Menlo closes 12th fund at $400 mln; solidifies smaller fund strategy

Menlo Ventures has raised a 12th fund at $400 million, solidifying a change in investment strategy that has led to smaller funds and a greater exposure to consumer tech.

The new fund comes as returns at the firm’s two most recent funds have spiraled upward, due in part but not entirely to the $56 million that Menlo Ventures has invested in Uber.

Managing Director Mark Siegel said the new fund, Menlo Ventures XII, will mirror the multi-stage approach Menlo followed with its 11th fund. The new fund matches the size of this previous fund and will follow the same 50/50 split between enterprise and consumer investing. Menlo Ventures X, a $1.2 billion fund raised in 2006, was weighted more toward enterprise.

“It will be very thematic,” Siegel said. “It’s a research-driven approach to investing.”

The firm expects to make 30 investments out of the fund, or 10 a year, with about half at the early stage, where Menlo is likely to be the first institutional money into a company. One-fourth of the fund will target expansion deals and the final one-fourth is slated for later-stage deals.

Menlo logo hires[1]The average size of a Series A will be $3 million to $7 million, while expansion and later deals will be closer to $10 million. A total of $15 million dollars from new fund will be allocated to the Menlo Talent Fund to back seed-stage ideas.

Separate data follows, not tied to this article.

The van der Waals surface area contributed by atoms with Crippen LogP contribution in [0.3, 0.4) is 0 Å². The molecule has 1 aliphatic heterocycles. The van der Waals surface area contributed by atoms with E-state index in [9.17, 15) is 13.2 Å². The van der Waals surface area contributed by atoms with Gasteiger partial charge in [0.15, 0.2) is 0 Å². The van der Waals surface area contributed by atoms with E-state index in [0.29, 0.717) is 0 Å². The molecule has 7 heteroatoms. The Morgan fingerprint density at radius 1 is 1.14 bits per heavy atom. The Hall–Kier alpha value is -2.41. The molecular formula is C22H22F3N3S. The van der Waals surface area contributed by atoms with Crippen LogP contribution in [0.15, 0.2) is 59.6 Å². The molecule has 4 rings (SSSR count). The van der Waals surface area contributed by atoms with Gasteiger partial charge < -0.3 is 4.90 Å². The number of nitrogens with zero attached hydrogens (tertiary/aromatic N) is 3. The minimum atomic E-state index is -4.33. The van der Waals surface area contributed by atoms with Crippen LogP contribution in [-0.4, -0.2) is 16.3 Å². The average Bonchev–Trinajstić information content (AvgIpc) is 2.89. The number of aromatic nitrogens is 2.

Siegel said the firm didn’t seek a larger fund. The types of deals the new fund permits are the ones that have produced the best returns for Menlo, he said. He added the late-stage deals appear extremely frothy.

“We don’t think that is the place to generate the best returns,” he said.

Menlo’s results have been on the rise. Menlo Ventures XI had an IRR of 81.6 percent as of September 2014, a big step up from -9.37 percent 15 months earlier, according to a LP portfolio report from the Washington State Investment Board.

Both funds have investments in Uber. Menlo Ventures XI also has exits for Check, which was acquired by Intuit, and Dropcam, which was acquired by Google-owned Nest. In addition, it has investments in Machine Zone, Betterment and Tintri.

The new fund will be run by Managing Directors Siegel, Pravin Vazirani, Venky Ganesan, Douglas Carlisle, John Jarve and Shawn Carolan. Carolan, who is spending most of his time with his startup Handle, will return to making new investments at Menlo after the product launches and achieves product market fit.

Siegel said he shares management duties at the firm with Ganesan, Vazirani and Carolan.

This story previously appeared in affiliate magazine Venture Capital Journal, which is published by Buyouts Insider. Subscribers can read the full story by clicking here. To subscribe to VCJ, click here for the Marketplace.

Photo illustration of car and money from Shutterstock.

Logo courtesy of Menlo Ventures.